Make a list of your medications, allergies, special equipment, doctor's number,. and whom to contact in emergencies. People who have difficulty with communication should have other important information written out, such as special toileting needs, or how to lift or move them. Give a copy to each buddy, keep a copy with you, and put a copy in your go kit (above).
Make a plan with your personal care attendant. If you use an attendant from an agency, see if the agency has special provisions for emergencies.
Determine at least two usable exits from each room and from your building.
Pick one out-of-state and one local friend or relative for family and others to call if separated. Identify a location where you can reunite with family/friends.
SPECIAL TIPS DURING AND AFTER AN EARTHQUAKE:
Duck, cover and hold. Get down and underneath a sturdy object (table or desk)
If you are in a bed or out of a wheelchair, stay put and cover your head.
If you are in a wheelchair, stay in it and go into a doorway that doesn't have a door. Cover your head and neck with your hands.
Be prepared for aftershocks. Turn on your portable radio for instructions.
Special Issues for Seniors to Consider in Preparing for Earthquakes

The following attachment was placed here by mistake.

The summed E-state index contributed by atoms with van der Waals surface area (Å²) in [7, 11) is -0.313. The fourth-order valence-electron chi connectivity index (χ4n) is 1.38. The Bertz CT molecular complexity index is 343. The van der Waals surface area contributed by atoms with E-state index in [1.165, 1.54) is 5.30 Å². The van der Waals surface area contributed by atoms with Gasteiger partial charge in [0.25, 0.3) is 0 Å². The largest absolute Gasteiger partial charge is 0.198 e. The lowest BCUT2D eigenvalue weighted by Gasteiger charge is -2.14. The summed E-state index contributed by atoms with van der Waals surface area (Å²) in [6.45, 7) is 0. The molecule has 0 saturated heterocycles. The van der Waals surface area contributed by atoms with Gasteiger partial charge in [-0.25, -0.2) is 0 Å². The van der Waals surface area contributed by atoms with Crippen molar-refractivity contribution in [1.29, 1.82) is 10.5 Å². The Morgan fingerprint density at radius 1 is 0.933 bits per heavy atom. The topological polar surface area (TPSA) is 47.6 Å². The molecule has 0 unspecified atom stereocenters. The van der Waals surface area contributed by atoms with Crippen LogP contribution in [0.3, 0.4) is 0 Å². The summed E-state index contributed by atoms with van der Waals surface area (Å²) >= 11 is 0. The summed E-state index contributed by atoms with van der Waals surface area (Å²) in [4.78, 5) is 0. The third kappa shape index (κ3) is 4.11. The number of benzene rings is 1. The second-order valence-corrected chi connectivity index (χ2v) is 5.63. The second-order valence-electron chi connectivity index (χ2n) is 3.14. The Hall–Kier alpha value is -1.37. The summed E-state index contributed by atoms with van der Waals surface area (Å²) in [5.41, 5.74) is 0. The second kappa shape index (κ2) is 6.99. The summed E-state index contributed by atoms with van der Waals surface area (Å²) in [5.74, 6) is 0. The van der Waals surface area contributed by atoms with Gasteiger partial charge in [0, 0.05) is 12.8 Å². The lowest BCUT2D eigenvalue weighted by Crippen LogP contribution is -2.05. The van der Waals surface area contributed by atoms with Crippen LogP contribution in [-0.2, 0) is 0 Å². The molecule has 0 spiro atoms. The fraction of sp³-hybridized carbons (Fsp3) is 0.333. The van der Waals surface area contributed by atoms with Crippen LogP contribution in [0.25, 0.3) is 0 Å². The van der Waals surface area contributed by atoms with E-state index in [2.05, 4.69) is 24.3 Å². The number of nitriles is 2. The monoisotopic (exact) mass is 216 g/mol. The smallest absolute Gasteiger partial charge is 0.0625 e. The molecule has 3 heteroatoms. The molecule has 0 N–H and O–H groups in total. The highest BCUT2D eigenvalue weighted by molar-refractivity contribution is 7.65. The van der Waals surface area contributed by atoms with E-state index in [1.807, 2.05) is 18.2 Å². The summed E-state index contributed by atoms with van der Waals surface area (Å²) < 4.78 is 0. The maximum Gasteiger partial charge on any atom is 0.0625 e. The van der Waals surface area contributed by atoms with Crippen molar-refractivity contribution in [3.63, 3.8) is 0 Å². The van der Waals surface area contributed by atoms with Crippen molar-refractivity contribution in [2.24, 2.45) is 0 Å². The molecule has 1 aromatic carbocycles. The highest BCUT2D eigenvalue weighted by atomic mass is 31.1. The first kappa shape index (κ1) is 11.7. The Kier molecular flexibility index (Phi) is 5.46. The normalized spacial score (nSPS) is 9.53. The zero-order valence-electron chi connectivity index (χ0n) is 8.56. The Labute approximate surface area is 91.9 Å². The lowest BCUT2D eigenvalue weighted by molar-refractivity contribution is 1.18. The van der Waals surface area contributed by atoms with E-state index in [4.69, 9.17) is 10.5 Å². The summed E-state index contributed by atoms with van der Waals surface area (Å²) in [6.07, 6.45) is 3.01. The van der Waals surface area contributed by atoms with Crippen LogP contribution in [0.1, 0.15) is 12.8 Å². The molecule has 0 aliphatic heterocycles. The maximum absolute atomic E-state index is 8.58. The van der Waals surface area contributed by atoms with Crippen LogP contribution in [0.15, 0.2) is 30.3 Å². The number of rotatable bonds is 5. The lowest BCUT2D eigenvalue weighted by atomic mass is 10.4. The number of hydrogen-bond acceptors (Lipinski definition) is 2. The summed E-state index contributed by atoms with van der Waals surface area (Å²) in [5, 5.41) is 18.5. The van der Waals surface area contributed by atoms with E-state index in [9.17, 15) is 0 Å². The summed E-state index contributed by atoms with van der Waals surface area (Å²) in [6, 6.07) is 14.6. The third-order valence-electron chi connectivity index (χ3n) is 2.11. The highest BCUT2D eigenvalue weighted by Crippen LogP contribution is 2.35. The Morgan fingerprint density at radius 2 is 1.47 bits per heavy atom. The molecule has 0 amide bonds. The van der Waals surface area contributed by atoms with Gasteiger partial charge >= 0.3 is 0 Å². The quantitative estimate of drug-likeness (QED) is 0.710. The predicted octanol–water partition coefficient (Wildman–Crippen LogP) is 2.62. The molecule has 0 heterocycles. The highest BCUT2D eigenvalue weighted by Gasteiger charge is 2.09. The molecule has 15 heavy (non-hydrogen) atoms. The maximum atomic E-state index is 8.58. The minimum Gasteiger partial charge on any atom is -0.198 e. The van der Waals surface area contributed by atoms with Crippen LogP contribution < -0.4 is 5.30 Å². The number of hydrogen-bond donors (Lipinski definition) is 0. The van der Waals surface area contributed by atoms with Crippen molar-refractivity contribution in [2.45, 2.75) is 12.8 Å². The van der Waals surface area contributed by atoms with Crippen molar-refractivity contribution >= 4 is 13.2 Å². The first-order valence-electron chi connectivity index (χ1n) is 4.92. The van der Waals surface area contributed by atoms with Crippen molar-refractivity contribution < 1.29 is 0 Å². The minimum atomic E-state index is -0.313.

What preparedness advice is offered for seniors who rely on equipment and assistive devices (e.g., hearing aids, wheelchairs, crutches, walkers, respirators, eye glasses, etc.)?
Keep important equipment and assistive devices in a consistent, convenient and secured place so you can quickly and easily locate them after the shaking.
Develop an emergency kit where extra hearing aids, batteries, eye glasses, etc., are kept, to replace damaged or lost equipment in an earthquake.
Store extra mobility aids (e.g., canes, crutches, walkers, wheelchairs), as a backup to primary equipment.
How can seniors, who rely on personal attendants or care givers to provide assistance, prepare for the fact this support may not be available after a major earthquake?
If you employ a personal attendant, use the services of a home health agency, or other type of in-home service, discuss with these people a plan for what you will do in case of an emergency.
A critical element to consider in emergency planning is the establishment of a personal support network or buddy system. This network can consist of friends, neighbors, family members, relatives, etc. Their job is to check with you in an emergency to ensure you are okay and help where needed.
Do not to depend on any one person, but work out support relationships with several people.
As aging may limit certain self-sufficiency skills, what contingencies should older adults prepare for following an emergency?